There can be very little doubt now about the number of pupils of statutory age who will be in school in 1981, because most of them have already been born. We can be almost certain that the total school population in that year will be about 500,000 below the 1977 peak, and we can expect that in the next five years up to the mid-1980s there will be a further fall of about another 750,000. If there is not the early recovery, both in the number of births and in the staying-on rate, which the latest projections have assumed, the fall in pupil numbers may be even more substantial.

In the light of those figures no Government could afford to ignore the implications of changes of this order. The prospect of a massive fall in school population—and that is what it is—creates the opportunity to make great strides towards better staffing standards, and this is an opportunity which the Government hope and fully intend to seize. But it would be irresponsible to deny that the prospect would also create a grave risk of substantial teacher unemployment if the potential supply of teachers were not reduced below the present high level.

I now come to the case of Bedfordshire and to the question of the college for mature students. In the case of Bedfordshire the proposed admission targets for 1975 were discussed with the authority in the light of its interim proposals under Circular 7/73, and an adjustment was made to allow flexibility as between the three colleges of education in its area pending the settlement of final plans. Final reorganisation proposals have recently been submitted by the authority, and are currently under consideration by the Department. My right hon. Friend will reach a decision on them as soon as possible.

Reference has been made to the needs of the schools in Bedfordshire. I emphasise—and my hon. Friend expected this—that teacher training is a national matter, but I readily recognise that teacher training colleges in the area are a great asset and a great source of supply. It is the total number of children in the country's schools which conditions the country's need for teachers. Nevertheless, I take on board what my hon. Friend said.

Regarding mature students, as a former schoolmaster I believe that the contribution of mature students to the teaching service has been a remarkable one. Therefore, in a sense my hon. Friend is pushing an open door in stressing that.

Putteridge Bury and the other day colleges provide for mature students, who tend to be recruited locally and to teach in the areas in which they have trained. The Department values the contribution that mature students make to the teaching profession. However, it is true that over the next few years the average age of the teaching force will rise in any case as a large number of married women and others re-enter the profession. The move towards an all-graduate profession means that courses leading to BEd degrees will call for higher entry qualifications for training. I assure my hon. Friend that we shall bear in mind the great contribution that mature students can make.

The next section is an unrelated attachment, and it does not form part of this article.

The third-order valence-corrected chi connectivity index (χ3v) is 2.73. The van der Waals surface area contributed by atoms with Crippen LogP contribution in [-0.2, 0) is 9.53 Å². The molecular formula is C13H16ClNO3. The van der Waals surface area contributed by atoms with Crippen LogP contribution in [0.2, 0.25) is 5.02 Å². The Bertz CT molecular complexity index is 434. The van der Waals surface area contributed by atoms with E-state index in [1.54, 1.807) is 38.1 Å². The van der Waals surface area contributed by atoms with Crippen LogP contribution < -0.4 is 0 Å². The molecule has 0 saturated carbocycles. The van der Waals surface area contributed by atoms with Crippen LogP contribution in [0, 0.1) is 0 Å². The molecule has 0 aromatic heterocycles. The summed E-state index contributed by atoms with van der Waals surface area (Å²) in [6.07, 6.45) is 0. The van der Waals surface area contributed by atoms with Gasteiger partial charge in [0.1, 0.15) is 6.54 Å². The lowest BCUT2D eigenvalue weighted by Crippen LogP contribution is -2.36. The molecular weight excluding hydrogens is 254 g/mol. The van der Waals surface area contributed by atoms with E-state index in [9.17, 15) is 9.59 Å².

What I have said about teacher numbers is related to the period from the latter part of this decade onwards—that is, to the period in which teacher training plans are adopted now. Therefore, despite all the difficulties and the difficult decisions which have to be made, we feel that we must let the authorities and the colleges know what the future is to be.

There is great cause for concern now because of the pressure on local education authority resources. The Government have done their best to ensure a continuing growth in the number of teachers next year by making provision in the RSG settlement for the employment nationally of the full quota of teachers for the school year 1975–76. The Bedfordshire authority is among those wishing to employ more than their quota. A few returns from authorities are still outstanding, but it should be possible very soon to finalise the quota distribution and let all the authorities know where they stand.

We have the needs of Bedfordshire very much in mind. It is true that, because of the varying extent to which authorities' staffing plans have been constrained by the present economic difficulties, that quota will be less effective this year in distributing teachers equitably than in a normal year. But the plans of local education authorities collectively make it likely that the teachers seeking employment in the autumn will be able to find posts. Despite the difficulties that we shall undoubtedly face in the next two or three years, the prospect of an early and continuing fall in pupil numbers gives promise of good progress towards the very much better standards in the schools which we all hope to see.

As regards Luton and the schools where there are difficulties, I assure my hon. Friend that we shall keep a watching brief. If he likes to make representations, I shall be only too ready to see whether there is anything that we can do to resolve what we regard as a serious situation, because we want to ensure that all our children have adequate schools and that they receive full-time education.

Question put and agreed to.

Adjourned accordingly at twenty-six minutes past Ten o'clock.